Putting aside whether the use of isinstance is harmful, I have run into the following conundrum when trying to evaluate isinstance after serializing/deserializing an object via Pickle:
from __future__ import with_statement import pickle # Simple class definition class myclass(object): def __init__(self, data): self.data = data # Create an instance of the class x = myclass(100) # Pickle the instance to a file with open("c:\\pickletest.dat", "wb") as f: pickle.dump(x, f) # Replace class with exact same definition class myclass(object): def __init__(self, data): self.data = data # Read an object from the pickled file with open("c:\\pickletest.dat", "rb") as f: x2 = pickle.load(f) # The class names appear to match print x.__class__ print x2.__class__ # Uh oh, this fails...(why?) assert isinstance(x2, x.__class__)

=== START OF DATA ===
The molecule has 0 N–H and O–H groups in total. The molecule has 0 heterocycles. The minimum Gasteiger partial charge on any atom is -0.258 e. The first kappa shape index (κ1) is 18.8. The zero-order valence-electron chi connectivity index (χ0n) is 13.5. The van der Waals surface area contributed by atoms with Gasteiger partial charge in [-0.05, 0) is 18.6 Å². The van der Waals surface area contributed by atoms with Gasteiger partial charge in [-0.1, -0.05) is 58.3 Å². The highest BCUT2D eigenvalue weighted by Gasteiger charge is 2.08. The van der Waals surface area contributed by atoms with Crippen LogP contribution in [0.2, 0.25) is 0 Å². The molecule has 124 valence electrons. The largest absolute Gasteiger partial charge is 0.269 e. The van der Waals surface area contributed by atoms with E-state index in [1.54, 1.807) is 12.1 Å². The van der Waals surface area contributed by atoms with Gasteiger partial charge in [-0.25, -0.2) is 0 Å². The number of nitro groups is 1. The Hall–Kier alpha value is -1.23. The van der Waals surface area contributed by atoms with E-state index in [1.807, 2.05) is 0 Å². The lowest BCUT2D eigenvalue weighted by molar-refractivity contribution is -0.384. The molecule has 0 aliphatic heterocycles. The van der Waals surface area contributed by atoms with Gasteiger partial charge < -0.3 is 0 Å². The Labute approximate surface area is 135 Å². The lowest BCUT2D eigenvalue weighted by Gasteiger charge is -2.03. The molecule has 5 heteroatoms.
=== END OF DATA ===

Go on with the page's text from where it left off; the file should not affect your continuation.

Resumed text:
Can anyone shed some light on why isinstance would fail in this situation? In other words, why does Python think these objects are of two different classes? When I remove the second class definition,
isinstance works fine.